An impression of what the new blocks will look like. Image: Henley Halebrown and Stephen Taylor Architects / Hackney Council

The first stage of a council plan for new homes on the De Beauvoir estate has been approved – though some residents don’t think it is green enough.

The Town Hall will build 189 new homes in five six-storey blocks in infill sites on the estate off Downham Road, along with a four-storey terrace.

Thirty-one per cent of the properties will be for social rent, 19 per cent for intermediate rent, and the remaining 50 per cent for private sale.

It is the first stage of a multi-million pound scheme at the 1970s estate.

Rachel Bagenal, the council’s head of housing supply, told the planning committee it can only afford to build council homes if it builds properties to sell.

She said there are 34 families on the estate with “urgent” housing needs.

The scheme will see the demolition of the tenants’ and residents’ association building, which will get a new home.

A community green space will move to the site of a car park on Balmes Road, and the council will contribute £377,000 to make the estate greener and to mitigate the loss of some trees.

Eighteen trees will be cut down, and the council plans to plant 71 new ones, increasing the number of trees overall to 249.

Some residents objected to the loss of 13 mature trees and countryside charity CPRE also said it is regrettable given the importance of mature trees in combating climate change.

Planning officer Nick Bovaird said there would be a net gain in biodiversity, with “sufficient additional planting” making the loss of some mature trees “acceptable”.

Green councillor Zoe Garbett (Dalston) read out a statement from residents on Downham Road West.

It said: “The climate emergency is happening now – witness the unprecedented level-four heat alert issued last week – so it is completely irresponsible to destroy carbon-sequestering mature trees and two thirds of this green space.”

The residents added: “The council is making great strides to address the crisis in other areas and the residents are just asking for consistency in this respect and for it to be sincere in its aspirations for social justice and equality in access to nature.”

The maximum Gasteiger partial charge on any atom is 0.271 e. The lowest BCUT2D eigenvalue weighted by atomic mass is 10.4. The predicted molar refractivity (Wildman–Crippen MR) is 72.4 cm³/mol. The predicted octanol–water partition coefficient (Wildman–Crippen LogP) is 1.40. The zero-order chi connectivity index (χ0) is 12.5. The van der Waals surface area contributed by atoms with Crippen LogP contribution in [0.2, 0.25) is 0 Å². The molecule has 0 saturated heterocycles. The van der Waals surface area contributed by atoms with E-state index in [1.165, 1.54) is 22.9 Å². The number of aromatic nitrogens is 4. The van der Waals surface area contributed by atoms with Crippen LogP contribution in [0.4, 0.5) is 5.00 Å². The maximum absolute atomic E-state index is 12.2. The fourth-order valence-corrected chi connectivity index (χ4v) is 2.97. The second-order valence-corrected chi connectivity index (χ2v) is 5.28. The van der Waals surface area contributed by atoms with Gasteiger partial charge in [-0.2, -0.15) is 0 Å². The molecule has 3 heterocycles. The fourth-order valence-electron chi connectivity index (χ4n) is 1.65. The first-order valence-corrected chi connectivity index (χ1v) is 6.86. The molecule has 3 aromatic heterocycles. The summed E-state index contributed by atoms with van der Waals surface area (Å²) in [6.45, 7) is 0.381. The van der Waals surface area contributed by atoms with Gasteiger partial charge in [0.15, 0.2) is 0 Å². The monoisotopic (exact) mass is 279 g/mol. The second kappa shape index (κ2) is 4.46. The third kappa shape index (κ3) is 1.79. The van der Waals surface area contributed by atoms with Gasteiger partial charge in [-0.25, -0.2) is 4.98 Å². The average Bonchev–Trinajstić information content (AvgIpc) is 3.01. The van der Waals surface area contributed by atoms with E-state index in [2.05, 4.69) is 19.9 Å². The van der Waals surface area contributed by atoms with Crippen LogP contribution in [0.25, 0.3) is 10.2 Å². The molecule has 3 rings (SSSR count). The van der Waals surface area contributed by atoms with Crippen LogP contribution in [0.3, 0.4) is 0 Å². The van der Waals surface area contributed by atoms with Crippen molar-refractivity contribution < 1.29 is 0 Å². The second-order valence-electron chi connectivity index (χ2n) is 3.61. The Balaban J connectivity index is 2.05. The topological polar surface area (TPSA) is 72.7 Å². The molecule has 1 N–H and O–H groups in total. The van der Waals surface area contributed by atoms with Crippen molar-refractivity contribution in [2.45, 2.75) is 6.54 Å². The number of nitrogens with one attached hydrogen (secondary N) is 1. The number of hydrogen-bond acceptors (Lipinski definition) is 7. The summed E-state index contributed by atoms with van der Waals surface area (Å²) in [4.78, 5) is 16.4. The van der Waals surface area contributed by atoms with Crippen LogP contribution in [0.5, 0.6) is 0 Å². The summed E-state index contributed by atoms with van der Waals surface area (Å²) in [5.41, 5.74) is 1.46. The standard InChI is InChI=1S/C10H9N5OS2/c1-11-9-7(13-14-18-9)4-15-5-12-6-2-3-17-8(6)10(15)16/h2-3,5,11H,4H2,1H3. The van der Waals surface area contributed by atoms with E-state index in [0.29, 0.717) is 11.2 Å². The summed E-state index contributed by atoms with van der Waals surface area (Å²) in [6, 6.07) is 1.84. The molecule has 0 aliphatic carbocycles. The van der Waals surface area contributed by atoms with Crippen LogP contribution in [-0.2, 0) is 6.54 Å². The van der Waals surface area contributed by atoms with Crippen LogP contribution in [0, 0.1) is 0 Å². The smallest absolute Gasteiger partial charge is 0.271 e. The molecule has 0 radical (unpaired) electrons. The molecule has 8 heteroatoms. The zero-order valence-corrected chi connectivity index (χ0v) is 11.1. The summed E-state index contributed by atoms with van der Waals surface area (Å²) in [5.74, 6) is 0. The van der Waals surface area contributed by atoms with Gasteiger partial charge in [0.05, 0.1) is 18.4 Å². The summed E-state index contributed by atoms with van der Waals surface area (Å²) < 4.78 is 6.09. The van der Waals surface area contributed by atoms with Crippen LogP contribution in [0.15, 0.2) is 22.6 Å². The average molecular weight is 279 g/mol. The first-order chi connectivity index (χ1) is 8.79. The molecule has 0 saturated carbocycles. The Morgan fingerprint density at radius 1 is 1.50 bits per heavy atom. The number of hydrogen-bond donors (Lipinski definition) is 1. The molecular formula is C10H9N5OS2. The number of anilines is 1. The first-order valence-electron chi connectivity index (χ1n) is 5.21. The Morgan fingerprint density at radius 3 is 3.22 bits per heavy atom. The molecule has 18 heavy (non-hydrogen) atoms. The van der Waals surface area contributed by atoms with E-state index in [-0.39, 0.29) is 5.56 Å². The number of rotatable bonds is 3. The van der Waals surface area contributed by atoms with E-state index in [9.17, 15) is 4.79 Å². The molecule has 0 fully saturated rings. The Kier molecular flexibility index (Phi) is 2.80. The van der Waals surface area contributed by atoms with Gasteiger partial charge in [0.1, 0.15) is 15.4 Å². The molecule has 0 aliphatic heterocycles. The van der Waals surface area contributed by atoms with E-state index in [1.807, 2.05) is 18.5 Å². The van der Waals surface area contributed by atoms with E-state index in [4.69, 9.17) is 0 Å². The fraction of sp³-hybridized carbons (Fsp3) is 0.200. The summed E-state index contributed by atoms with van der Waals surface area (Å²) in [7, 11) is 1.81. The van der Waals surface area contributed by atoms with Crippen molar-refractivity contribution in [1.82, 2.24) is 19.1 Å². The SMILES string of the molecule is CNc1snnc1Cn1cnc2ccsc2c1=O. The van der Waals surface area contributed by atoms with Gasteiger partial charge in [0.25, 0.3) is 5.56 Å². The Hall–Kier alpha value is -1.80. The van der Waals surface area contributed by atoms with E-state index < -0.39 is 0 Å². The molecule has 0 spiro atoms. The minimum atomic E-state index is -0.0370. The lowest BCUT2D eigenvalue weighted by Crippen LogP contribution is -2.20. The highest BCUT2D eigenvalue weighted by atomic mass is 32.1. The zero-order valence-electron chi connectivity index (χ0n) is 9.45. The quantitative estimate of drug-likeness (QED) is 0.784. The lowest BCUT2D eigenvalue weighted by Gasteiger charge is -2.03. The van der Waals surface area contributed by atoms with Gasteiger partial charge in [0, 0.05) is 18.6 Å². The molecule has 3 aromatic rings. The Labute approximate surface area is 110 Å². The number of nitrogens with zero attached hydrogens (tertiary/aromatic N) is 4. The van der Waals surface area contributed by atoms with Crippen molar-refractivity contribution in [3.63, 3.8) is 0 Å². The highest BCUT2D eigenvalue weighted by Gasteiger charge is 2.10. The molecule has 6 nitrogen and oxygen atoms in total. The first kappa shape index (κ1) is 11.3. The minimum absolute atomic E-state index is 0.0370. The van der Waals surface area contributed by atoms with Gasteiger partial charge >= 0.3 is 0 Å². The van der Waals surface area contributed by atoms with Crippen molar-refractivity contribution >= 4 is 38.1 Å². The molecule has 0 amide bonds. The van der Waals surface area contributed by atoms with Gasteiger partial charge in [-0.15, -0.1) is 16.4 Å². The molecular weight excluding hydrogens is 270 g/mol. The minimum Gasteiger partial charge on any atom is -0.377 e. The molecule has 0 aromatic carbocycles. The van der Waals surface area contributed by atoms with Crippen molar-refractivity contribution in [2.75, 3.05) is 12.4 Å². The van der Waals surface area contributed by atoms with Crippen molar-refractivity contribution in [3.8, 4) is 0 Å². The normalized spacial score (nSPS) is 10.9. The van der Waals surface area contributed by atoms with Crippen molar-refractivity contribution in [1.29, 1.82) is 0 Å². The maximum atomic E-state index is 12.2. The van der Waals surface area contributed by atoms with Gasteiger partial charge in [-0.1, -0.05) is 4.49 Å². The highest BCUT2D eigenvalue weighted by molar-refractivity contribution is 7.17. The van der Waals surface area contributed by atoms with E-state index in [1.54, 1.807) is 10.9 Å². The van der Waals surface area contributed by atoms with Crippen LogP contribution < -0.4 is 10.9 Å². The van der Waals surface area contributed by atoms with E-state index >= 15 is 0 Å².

They were “very distressed” by the loss of a green space and its importance for offering “some respite”  of the urban heat island and flooding.

“The loss of biodiversity would be immense,” said Cllr Garbett.

Speaking in favour of the plan, ward councillor Polly Billington (Labour) said there are 3,000 people in temporary homes, “many of whom are living only hundreds of yards” from the site.

She said families are overcrowded in one-bedroom homes and there are 13,000 on the council waiting list, and the new homes could help alleviate this.

“The only thing we can do in the long term is to build more genuinely affordable homes,” she added.

She said the new homes would mark the end of “older sons sleeping on sofas, mums sleeping head to toe with toddlers, and children with special needs finally getting the space and support they need”.

Billington explained that residents helped draw up the blueprint for the site and said she was proud it would see more trees, more green space, and more play area for children.

The council was ticked off by the planning committee for putting in “hard to use” two-tier bike parking, but the response was that it is needed because of space constraints.

The plan was unanimously passed by the planning committee.